From the beginning of the year until June, 47,880 sqm of new office space has been completed in Prague (56% of which has already been pre-leased) and a further 28,800 sqm in 6 different projects will be completed by the end of December. Quite a few new and attractive office buildings are expected to come to the Prague market in 2023. This, combined with slowing demand and the fact that almost no new companies are entering the Prague market, may lead to an increase in overall vacancy next year - it is currently around 8% (8.5% in class "A" offices and 8% in class "B" offices). So even though new premium office space is no longer being offered below EUR 14.50-15 per sqm per month, the market is becoming a "tenant's market" in many locations and especially in Prague, with landlords having to come up with incentives in many projects. According to CBRE, vacancy rates in high-quality office buildings should remain lower as these buildings are increasingly popular among tenants. Simon Orr, head of tenant representation in CBRE's office leasing team, says: "The whole office sector is now revolving around hybrid working and ESG. And office developments are adapting to this - to provide a more flexible and sustainable working environment."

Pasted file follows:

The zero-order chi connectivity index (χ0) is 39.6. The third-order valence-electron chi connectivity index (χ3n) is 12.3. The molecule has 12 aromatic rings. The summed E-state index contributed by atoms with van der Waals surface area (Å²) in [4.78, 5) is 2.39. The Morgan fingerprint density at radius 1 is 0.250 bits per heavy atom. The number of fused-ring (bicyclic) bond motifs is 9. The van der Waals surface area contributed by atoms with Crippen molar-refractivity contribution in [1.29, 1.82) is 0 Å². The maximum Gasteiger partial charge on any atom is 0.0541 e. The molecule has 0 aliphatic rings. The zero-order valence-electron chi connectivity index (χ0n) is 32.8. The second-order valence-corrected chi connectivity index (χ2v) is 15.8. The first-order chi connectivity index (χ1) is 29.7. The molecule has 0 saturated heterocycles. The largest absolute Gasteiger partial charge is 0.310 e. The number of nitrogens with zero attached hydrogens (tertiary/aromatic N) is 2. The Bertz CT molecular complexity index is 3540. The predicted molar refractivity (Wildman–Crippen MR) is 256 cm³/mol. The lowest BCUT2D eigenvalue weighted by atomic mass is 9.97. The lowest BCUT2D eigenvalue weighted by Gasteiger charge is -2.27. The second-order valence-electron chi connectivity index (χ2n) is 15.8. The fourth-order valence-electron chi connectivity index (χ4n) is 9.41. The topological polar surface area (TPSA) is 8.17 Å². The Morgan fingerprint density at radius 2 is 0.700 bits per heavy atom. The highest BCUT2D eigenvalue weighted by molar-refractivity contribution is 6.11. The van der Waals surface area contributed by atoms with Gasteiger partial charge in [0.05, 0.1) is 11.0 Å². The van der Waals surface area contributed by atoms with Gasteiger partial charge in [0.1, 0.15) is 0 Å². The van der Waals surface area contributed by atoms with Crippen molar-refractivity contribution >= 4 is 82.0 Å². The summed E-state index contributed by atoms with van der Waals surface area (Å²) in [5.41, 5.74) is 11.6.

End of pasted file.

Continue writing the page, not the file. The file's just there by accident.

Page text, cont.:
ESG is not only a priority for foreign investors